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Bijan 356 tattoos
Courtesy of Bijan

No ragrets! Why the only good tattoos are bad tattoos

How do we cope with an uncertain future? By embracing casual, meaningless and bad body art

“Bad tattoos are a trend,” Bijan, 22-year-old human sketchbook and TikToker, says thoughtfully, the black text inked into his eyelids flickering as he blinks. Dyed blue locks curl over the side of his trucker hat, and his cat darts up the window, clattering the blinds in his Jacksonville apartment. Bijan, kindhearted and soft-spoken, is tatted from head to toe. His legs, in particular, are filled with scraggly lines and pockets of colour. Untouched real estate is scarce, but he’s not worried about running out of room. 

Unlike the detailed ink work of intricate sleeves you might find on bikers or pro-soccer players that require hours, if not days, in the tattoo parlour, Bijan will complete a tattoo session in the time it takes him to put up the TikTok video. His patchwork collection of nearly 400 tattoos (including a stick figure rendition of Fez from HBO’s Euphoria, grungy text reading “favourite tattoo” and the 100 per cent emoji) make it look like his extremities are collaged with the doodles from a stoner’s math notebook. It begs the question – why would anyone want a “bad” tattoo, let alone 400 of them?  

Bijan was in rehab, had 20 followers on Instagram, and wasn’t on TikTok at all when he had the idea for “365 Days of Tattoos,” a series for which he would tattoo himself daily and document the journey on TikTok. The series gained attention immediately, pushing Bijan’s work to millions of people who would then engage in fiery debates about the quality, purpose and value of his tattoos.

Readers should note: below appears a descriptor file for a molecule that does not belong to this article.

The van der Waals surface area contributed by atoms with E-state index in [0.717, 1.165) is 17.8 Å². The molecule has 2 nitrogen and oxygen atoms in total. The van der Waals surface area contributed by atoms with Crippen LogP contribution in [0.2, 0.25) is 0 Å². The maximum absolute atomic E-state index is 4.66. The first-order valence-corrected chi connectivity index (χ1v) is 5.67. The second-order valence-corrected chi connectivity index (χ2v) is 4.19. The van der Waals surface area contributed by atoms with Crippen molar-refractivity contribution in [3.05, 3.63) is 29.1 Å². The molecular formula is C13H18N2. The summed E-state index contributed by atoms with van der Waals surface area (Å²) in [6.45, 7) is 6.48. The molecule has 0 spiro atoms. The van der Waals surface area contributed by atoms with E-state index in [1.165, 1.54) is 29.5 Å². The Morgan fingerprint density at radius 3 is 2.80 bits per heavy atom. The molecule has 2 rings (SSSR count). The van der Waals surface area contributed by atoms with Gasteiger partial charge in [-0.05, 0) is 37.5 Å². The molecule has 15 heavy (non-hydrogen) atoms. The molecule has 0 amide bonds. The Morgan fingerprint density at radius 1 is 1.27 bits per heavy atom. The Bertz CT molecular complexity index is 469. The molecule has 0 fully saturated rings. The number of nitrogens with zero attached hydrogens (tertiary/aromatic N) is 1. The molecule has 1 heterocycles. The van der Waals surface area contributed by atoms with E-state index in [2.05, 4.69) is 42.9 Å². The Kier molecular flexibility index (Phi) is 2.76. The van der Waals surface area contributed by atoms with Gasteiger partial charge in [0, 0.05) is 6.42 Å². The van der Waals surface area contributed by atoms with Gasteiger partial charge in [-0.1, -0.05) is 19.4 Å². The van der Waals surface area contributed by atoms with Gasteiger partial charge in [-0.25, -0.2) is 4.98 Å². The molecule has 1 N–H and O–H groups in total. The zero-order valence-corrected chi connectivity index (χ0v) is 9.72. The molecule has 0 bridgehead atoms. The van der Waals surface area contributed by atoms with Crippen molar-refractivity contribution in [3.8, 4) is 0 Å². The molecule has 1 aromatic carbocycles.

Some looked at Bijan’s sketchbook skin – an informal hodgepodge of scribbles, text, line work and unshaded sketches – and found his style absent of artistry and craftsmanship. “The professional tattooers call it ’scratchers,’” Bijan says, with a laugh, “but that feels, like… low-key offensive.” The other names given to the emerging style are “sketch style,” “ignorant,” and “bad tattoos.”

Dr Lee Baron, lecturer in the School of Design at Northumbria University and author of Tattoo Culture, explains that generational shifts in tattoo style and what those tattoos represent is natural, even expected, and that “you can now see a split between Millennials and Gen Z.” The divide is palpable, especially on TikTok. Through the use of the video stitch feature, users are able to interact with – and more specifically, diss, roast and heckle – other content by splicing someone else’s video with their own commentary. Bijan stitches over a video in which the user is deciphering the meaning behind her leafy tattoo (spoiler alert: buds and flowers correlate with life chapters). The camera cuts to his feet: “These R My Toes,” the tattoo reads beneath jagged arrows. The message is clear: it’s no longer cool to take yourself too seriously. This can be seen in the lack of precision in this style that “has a punkish feel to it,” explains Barron, and a “DIY quality.”

Public criticism of tattoos on social media illuminates the generational attitudes at war with one another. Millennials find Gen Z’s informality to be sloppy and denigrating, hollow in meaning. Gen Z finds the Millennial obsession with allegorical symbols overearnest and played out. “I feel like the older people are getting upset,” Bijan says, smiling. “But nice tattoos get kind of boring.”